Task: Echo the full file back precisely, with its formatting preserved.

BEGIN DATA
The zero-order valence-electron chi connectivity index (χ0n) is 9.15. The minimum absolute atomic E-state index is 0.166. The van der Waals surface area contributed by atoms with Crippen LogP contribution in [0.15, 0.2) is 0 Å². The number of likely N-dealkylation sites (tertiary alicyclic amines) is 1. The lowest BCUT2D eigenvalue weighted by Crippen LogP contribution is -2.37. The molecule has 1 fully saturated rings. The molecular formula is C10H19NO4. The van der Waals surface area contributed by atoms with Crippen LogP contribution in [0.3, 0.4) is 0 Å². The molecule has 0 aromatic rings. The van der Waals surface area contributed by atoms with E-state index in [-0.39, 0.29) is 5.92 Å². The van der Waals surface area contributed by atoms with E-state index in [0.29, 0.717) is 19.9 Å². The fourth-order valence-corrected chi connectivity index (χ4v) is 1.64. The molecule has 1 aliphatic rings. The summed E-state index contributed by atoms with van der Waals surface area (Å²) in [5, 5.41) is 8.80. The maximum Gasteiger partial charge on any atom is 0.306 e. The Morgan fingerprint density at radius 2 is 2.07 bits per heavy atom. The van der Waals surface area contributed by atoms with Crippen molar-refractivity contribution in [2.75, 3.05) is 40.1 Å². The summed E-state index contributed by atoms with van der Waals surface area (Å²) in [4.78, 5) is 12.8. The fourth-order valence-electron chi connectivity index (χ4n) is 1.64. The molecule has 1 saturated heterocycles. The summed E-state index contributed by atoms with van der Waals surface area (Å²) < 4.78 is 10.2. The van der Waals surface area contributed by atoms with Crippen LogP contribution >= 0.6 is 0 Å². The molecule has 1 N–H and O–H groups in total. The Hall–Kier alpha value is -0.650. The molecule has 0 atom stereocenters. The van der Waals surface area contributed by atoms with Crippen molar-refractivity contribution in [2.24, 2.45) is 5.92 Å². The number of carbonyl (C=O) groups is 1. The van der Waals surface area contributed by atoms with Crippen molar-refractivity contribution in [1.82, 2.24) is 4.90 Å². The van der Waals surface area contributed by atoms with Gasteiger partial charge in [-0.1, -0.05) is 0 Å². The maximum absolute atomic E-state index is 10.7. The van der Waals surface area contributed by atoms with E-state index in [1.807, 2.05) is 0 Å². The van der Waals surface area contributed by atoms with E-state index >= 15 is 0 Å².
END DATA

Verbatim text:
The zero-order valence-electron chi connectivity index (χ0n) is 9.15. The minimum absolute atomic E-state index is 0.166. The van der Waals surface area contributed by atoms with Crippen LogP contribution in [0.15, 0.2) is 0 Å². The number of likely N-dealkylation sites (tertiary alicyclic amines) is 1. The lowest BCUT2D eigenvalue weighted by Crippen LogP contribution is -2.37. The molecule has 1 fully saturated rings. The molecular formula is C10H19NO4. The van der Waals surface area contributed by atoms with Crippen LogP contribution in [0.3, 0.4) is 0 Å². The molecule has 0 aromatic rings. The van der Waals surface area contributed by atoms with E-state index in [-0.39, 0.29) is 5.92 Å². The van der Waals surface area contributed by atoms with E-state index in [0.29, 0.717) is 19.9 Å². The fourth-order valence-corrected chi connectivity index (χ4v) is 1.64. The molecule has 1 aliphatic rings. The summed E-state index contributed by atoms with van der Waals surface area (Å²) in [5, 5.41) is 8.80. The maximum Gasteiger partial charge on any atom is 0.306 e. The Morgan fingerprint density at radius 2 is 2.07 bits per heavy atom. The van der Waals surface area contributed by atoms with Crippen molar-refractivity contribution in [2.75, 3.05) is 40.1 Å². The summed E-state index contributed by atoms with van der Waals surface area (Å²) in [4.78, 5) is 12.8. The fourth-order valence-electron chi connectivity index (χ4n) is 1.64. The molecule has 1 saturated heterocycles. The summed E-state index contributed by atoms with van der Waals surface area (Å²) < 4.78 is 10.2. The van der Waals surface area contributed by atoms with Crippen LogP contribution >= 0.6 is 0 Å². The molecule has 1 N–H and O–H groups in total. The Hall–Kier alpha value is -0.650. The molecule has 0 atom stereocenters. The van der Waals surface area contributed by atoms with Crippen molar-refractivity contribution in [2.24, 2.45) is 5.92 Å². The number of carbonyl (C=O) groups is 1. The van der Waals surface area contributed by atoms with Crippen molar-refractivity contribution in [1.82, 2.24) is 4.90 Å². The van der Waals surface area contributed by atoms with Gasteiger partial charge in [-0.1, -0.05) is 0 Å². The maximum absolute atomic E-state index is 10.7. The van der Waals surface area contributed by atoms with E-state index in [1.807, 2.05) is 0 Å². The van der Waals surface area contributed by atoms with E-state index >= 15 is 0 Å².